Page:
I can’t remember when I first saw a t-shirt with this message: Jesus Loves You, But Then He Also Loves Everybody.
I’d like to say it was down the Jersey shore on vacation with my family because that’s such a quintessential New Jersey thing to say. Perhaps my teenage years in south Jersey help explain why I loved it so much.
Although I didn’t love that message enough to shell out twenty bucks for the shirt.
As cutting as that shirt aims to be, I find it refreshingly accurate and especially appropriate for our times.
Individualism, self-centered consumption, and personal branding are running rampant at a time when you can document your every meal, shoe choice, parenting decision, exercise accomplishment, and half-formed thought on social media. Our divided politics, white society’s mishandling of racism, and our failure to protect God’s creation all revolve around elevated notions of certain groups being God’s chosen, special people who are entitled to special blessings and provisions to meet their every need.
It’s not the worst thing to assert that we aren’t as special as we think.
Consider the potential benefits of American Christians (especially white American Christians) tempering our “chosen” status with the simple fact that we aren’t superior to anyone because everyone is beloved by God.
We still get to be loved by God. We haven’t lost anything really. We just aren’t as unique as we imagined. Any superiority was an illusion to begin with.
How many problems arise because we have lost sight of God’s image in others?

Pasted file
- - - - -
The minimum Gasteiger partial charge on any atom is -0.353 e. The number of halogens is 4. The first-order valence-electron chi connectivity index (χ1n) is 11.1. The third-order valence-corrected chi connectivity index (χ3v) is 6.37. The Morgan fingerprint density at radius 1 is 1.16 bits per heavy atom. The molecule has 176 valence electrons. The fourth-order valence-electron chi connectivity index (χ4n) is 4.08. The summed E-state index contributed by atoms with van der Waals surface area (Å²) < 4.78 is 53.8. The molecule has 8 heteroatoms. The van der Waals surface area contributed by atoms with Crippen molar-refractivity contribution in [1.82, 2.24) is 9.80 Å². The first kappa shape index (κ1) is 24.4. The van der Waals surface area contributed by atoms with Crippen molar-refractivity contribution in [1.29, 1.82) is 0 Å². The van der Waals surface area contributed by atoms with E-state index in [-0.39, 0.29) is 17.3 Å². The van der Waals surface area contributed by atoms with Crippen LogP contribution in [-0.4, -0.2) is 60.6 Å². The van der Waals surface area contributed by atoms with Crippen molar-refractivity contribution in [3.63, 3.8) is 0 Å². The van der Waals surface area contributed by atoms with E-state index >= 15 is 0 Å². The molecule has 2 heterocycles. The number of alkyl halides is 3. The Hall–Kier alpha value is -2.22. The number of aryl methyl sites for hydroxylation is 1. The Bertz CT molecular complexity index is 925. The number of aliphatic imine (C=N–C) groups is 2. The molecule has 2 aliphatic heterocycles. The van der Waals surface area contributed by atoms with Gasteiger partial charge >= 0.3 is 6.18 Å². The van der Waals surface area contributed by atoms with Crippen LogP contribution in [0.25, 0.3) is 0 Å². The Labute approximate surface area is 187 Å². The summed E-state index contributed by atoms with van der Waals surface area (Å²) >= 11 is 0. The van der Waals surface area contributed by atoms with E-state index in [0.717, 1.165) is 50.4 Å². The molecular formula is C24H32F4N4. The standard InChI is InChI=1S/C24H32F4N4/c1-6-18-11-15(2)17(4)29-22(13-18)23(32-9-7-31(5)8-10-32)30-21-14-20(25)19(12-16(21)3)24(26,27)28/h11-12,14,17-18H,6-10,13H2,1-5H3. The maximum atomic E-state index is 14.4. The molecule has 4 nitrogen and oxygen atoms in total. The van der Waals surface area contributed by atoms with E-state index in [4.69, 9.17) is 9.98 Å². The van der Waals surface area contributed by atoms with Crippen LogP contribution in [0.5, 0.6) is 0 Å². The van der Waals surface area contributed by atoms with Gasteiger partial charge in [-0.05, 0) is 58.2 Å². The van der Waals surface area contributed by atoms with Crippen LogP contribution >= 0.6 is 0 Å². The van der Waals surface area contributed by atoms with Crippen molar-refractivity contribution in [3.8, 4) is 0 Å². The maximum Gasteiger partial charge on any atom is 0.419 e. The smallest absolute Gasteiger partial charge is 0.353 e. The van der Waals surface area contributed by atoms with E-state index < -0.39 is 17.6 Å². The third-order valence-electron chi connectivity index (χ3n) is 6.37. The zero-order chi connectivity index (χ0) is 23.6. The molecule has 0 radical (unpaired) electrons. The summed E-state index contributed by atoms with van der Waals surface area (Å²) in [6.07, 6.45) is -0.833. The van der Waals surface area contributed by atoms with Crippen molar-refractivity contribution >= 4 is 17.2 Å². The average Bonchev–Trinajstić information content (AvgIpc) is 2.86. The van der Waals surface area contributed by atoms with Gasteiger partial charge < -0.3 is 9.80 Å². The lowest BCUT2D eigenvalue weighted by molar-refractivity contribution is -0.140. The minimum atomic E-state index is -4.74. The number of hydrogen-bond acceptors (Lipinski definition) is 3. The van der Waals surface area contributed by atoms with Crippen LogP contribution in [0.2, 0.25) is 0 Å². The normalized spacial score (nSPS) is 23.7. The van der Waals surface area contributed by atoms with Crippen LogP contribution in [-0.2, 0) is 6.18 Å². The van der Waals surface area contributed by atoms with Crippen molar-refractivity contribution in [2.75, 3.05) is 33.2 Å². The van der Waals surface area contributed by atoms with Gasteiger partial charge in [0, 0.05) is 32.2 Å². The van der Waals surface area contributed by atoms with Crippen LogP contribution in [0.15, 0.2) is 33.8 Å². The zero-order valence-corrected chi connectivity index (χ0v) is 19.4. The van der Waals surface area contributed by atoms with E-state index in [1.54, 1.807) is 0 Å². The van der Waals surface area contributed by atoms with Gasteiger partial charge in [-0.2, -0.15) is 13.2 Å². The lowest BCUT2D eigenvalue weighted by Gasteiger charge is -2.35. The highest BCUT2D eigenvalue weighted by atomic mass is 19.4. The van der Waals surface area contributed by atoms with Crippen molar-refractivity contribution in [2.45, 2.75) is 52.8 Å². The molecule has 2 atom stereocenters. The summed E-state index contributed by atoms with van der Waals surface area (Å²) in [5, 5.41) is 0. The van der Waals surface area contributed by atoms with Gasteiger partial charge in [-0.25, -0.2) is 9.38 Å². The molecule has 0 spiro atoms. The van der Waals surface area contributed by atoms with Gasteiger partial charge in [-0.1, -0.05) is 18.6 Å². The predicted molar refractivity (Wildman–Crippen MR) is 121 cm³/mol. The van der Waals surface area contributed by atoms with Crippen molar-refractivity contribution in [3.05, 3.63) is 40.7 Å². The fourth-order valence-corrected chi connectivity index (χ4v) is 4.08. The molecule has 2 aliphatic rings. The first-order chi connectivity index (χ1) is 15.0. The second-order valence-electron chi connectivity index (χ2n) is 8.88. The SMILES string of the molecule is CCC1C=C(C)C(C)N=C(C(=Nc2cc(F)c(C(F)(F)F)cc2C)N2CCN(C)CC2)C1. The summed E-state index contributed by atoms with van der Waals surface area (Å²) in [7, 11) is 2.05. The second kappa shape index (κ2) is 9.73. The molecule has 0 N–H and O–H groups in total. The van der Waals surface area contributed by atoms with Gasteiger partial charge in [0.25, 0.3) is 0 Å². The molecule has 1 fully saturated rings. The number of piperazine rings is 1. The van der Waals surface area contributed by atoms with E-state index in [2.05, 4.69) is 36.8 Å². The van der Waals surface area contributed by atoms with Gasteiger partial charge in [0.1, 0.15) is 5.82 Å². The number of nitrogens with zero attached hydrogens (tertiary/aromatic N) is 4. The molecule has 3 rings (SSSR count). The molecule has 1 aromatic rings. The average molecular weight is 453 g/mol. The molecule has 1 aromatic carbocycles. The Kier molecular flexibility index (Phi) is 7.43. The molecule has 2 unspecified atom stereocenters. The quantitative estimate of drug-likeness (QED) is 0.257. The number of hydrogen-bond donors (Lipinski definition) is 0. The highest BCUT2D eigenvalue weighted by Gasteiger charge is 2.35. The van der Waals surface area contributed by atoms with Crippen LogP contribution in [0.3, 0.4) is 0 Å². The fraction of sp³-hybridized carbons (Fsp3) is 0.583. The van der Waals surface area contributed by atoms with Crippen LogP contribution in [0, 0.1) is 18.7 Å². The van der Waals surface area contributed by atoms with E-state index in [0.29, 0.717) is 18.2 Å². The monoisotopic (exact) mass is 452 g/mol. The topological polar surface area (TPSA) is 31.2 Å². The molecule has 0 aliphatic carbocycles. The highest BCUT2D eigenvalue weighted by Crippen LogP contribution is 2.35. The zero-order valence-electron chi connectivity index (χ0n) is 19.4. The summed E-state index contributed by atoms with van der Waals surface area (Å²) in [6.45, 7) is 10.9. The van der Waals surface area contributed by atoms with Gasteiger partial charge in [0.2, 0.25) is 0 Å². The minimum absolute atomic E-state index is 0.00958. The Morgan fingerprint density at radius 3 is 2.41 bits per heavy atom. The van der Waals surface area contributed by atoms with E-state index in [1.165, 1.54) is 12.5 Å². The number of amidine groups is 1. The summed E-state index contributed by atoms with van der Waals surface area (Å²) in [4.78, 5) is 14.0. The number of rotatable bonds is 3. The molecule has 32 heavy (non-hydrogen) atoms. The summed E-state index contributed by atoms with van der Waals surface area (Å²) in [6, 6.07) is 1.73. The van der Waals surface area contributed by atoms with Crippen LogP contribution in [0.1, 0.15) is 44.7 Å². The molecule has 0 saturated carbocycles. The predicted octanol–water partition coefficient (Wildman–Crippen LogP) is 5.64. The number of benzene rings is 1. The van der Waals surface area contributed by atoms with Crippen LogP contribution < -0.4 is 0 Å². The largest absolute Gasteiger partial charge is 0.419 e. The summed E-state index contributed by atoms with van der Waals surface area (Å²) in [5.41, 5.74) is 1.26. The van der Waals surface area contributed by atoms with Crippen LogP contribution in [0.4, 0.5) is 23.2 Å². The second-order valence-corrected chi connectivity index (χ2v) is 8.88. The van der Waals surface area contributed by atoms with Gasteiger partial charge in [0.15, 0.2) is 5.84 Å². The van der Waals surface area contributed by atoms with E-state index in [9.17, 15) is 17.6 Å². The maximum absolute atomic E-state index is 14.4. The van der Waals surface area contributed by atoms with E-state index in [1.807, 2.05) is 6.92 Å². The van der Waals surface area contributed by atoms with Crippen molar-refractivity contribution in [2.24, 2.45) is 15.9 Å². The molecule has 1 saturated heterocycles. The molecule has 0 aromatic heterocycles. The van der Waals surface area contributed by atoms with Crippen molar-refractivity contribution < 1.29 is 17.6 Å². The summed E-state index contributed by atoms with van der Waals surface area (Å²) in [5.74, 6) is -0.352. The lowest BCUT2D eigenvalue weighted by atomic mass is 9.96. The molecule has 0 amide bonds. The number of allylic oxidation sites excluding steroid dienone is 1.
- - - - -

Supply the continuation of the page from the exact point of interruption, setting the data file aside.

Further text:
How much harder would it be to direct hate or disdain or indifference toward others if we remembered they are loved deeply by God?
Saying that Jesus loves you, but then he loves everybody reminds us of the incredible gift of God’s love we have been given without raising us above anyone else.
God’s love doesn’t generate supremacy. God’s love generates empathy and equality.
I can see that glaring mistake in my own life and in the story of Christianity in America. We’ve been too quick to make God’s love into an exclusive selection that gives us power and influence we were never offered.
A little bit of New Jersey’s cutting sarcasm can be a real gift for us today, provided we direct the sarcasm at ourselves.
I can say, “Jesus loves me, but then he also loves everybody.”
That is comforting and even liberating because it puts me in my place, both in a positive, affirming sense and in a humbling, realistic clap back.
Perhaps the greatest scandal I have faced in examining this statement is the fact that I’ve believed God’s love for me simply wasn’t good enough. I needed to be loved by God and also somehow more chosen or superior to others.
The good news is that God’s reign is here right now, and the God who longs to restore our world loves each of us without reservation as beloved children. There’s no need to long for anything more.